4. Rev. McCall
    September 24th, 2013 at 14:05 | #4

    @Mark Lovett #44
    However Pieper, Chemnitz, Dr. Lockwood (who wrote the CPH commentary on 1 Corinthians), Augustine (hey look at that! pre-Luther!) and others disagree with you that an infant has this discernment. Faith, yes. Discernment, no. You want to lump those things together while most every other theologian does not. This is also why I have no doubt many Baptists and Methodists and Pentecostals truly have saving faith. But do they have discernment that recognizes the true presence? No. Likewise infants do not have the ability to examine themselves. This too Pieper, Chemnitz, Augustine, and others agree with me on. My two year old does not even understand that it is wrong to poop in his pants and not on the potty.
    Why is this important? Because one who cannot and does not do these things takes the Lord’s Supper to his or her physical and spiritual harm. If we take that seriously, and we should, then we shouldn’t go forcing the Sacrament on a infant or anyone else who cannot clearly discern and examine.

    From Augustine:
    “Thus they (infants) do not know the Holy Spirit although He is in them, just as they do not know their own mind, yes their own life; nevertheless it must not for this reason be said that they have neither mind not life.”

    From Chemnitz:
    “But now there arises the more difficult and obscure question: In what way do infants believe, or what kind of faith do little children have? With respect to adults the matter is clear. For in their case faith arises from hearing, thinking, meditating on, and apprehending the preached Word. It is assent in the mind and trust in the will by which the hear is raised up and set at rest. Believing, he knows that he believes; he wills and endeavors to retain faith, and then also to grow in it; he wrestles with doubt, mistrust, and fear. He shows forth its power through external signs and testimonies. If it is asked whether infants who are baptized believe altogether in this way- whether this is entirely the way faith acts in baptized infants- Augustine answers in the negative. For he says, in Ltter No. 23: ‘Although an infant does not yet have that faith which is an act of the will, nevertheless teh sacrament of this faith makes him a believer.’ There he is called a believer, not because he assents consciously…but because he receives the sacrament whic transmits the faith.”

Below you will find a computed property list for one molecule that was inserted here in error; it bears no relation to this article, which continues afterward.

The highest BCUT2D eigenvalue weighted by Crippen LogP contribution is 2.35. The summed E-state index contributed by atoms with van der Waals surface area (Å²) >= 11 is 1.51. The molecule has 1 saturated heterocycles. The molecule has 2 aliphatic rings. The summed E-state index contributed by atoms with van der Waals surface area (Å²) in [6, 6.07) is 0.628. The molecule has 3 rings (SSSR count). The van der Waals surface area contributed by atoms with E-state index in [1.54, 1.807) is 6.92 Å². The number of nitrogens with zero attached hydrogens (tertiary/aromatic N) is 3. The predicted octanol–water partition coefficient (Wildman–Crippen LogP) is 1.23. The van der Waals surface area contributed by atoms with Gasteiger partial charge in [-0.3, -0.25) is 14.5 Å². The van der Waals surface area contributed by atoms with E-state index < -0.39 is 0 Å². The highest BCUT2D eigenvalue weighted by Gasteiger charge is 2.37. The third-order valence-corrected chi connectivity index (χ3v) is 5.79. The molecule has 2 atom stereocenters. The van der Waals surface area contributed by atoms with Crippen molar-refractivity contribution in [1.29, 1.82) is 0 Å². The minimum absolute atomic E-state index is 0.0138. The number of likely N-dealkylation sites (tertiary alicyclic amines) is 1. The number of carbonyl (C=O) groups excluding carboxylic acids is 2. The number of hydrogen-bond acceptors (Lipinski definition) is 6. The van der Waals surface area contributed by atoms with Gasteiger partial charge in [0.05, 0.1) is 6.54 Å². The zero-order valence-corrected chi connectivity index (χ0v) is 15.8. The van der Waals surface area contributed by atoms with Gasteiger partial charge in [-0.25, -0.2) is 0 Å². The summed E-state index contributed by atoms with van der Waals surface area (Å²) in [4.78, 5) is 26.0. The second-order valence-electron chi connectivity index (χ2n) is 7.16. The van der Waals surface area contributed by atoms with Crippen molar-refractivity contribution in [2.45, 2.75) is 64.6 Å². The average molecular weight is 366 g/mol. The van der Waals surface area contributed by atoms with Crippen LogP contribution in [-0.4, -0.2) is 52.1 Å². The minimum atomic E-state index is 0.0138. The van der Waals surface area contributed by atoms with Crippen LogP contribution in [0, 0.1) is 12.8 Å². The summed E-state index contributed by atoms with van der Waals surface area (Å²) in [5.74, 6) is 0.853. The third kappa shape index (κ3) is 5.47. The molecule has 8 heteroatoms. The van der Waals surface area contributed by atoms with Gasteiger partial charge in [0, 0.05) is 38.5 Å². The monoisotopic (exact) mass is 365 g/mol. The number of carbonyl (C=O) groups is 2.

5. Rev. McCall
    September 24th, 2013 at 14:08 | #5

    @Carl Vehse #3
    This discerning and reflexive faith is what Chemnitz is discussing when he quotes Augustine in the quote I just provided.

  6. Rev. McCall
    September 24th, 2013 at 14:28 | #6

    @Mark Lovett #41
    I can accept the fact that you don’t and yet are willingly submitting to our Confessions and practice. You are still wrong but… :-) We’ve clearly beaten that horse to death!

  7. Carl Vehse
    September 24th, 2013 at 14:30 | #7

    @helen #1: “When I hear the CTCR quoted, the thought arises: Was K E Marquart on it then? And did he have a minority opinion? Just wondering….”

    There are no “minority opinions” (from Marquart or others) listed for any CTCR document dealing with infant communion.

    As to whether any CTCR document can be wrong, the answer is yes it can. And there have been discussions on Lutheran blogs of cases where screw-ups occurred. (TWAC should ring a bell for some.) But in their argument for opposing infant communion, the CTCR is right.

  8. September 24th, 2013 at 17:10 | #8

    rev. david l. prentice jr. :@Pastor Ted Crandall #23 I don’t think you missed the memo. But what you said about the Mom yelling at us, I think the pastor using early communion should tell his flock, “this practice is not widespread and do not be upset if pastor so-and-so does not commune you.”